Nov 24, 2017
Young scientists conquer the world
Children in Germany are far from being the only ones infected with the science bug anymore. Interest in the “Forscherwelt” (Researchers’ World) program created by Henkel in 2011 has grown internationally year after year, and the concept has been reproduced many times. Joining the curious community of little research scientists in Germany, Russia, Argentina, Ireland, Poland, Italy and Turkey, children from India, Chile and the United Arab Emirates have also been given the opportunity to conduct their own experiments since mid-2017.
What makes this educational initiative so successful? "In many countries, traditional classroom teaching is still the norm, and schools often lack the resources and space for practical science classes. The Forscherwelt concept takes a multisensory approach and relies on so-called research and development-based teaching. As such, it represents an enrichment for the common school curriculum," says Dr. Ute Krupp, Head of Forscherwelt and Sustainability Manager at Henkel.
With training courses for both external teachers and Henkel employees at the various locations, Krupp ensures that the program offers children the same standard and high-quality education in every country. In total, more than 16,000 children have already participated in – and loved – the program worldwide.
In places where there is no physical Forscherwelt space, young explorers can still experience "Forscherwelt-to-go": The prerequisites vary from one course to another, so the experiments are chosen in such a way that they can be carried out in the classroom or elsewhere without difficulty and with utensils that are easy to procure.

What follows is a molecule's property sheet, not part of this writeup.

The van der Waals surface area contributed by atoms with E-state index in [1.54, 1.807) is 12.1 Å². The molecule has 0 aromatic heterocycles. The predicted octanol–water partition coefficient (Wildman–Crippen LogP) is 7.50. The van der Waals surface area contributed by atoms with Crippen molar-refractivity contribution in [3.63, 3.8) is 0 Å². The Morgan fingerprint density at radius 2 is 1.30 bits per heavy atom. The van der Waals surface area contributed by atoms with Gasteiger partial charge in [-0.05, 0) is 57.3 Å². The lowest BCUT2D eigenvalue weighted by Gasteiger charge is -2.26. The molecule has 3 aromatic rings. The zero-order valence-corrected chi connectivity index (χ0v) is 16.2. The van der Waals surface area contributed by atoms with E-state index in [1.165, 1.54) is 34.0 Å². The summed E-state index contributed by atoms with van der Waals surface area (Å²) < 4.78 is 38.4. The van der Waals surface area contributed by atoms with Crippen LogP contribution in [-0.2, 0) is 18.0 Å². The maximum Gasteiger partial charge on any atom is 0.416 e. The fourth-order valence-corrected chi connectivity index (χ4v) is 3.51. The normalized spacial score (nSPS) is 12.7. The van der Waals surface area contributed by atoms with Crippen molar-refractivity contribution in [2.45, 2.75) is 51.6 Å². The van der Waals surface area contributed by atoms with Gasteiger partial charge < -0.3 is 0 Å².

The goal is to teach the children to adopt a scientific mindset through experimentation. How do research scientists think, act and approach problems? "Children learn this best when they take on the role of a researcher themselves," says Krupp. The research tasks are structured in such a way that the children can solve them autonomously by being creative. Because the young scientists have to take initiative and do things on their own, they are able to concentrate for much longer. This is also true for children from educationally disadvantaged backgrounds. "We really get through to the children. They dive right in and don’t even realize how hard they work here. There's a lot going on in their minds," Krupp explains. Many positive responses have let her know that the Forscherwelt concept works. "Even three or four years later, children sometimes still remember exactly what they did here," she reports. "That makes me happy every time. This is why I hope that the Forscherwelt initiative will continue to grow and that many more children will get the opportunity to participate in the program."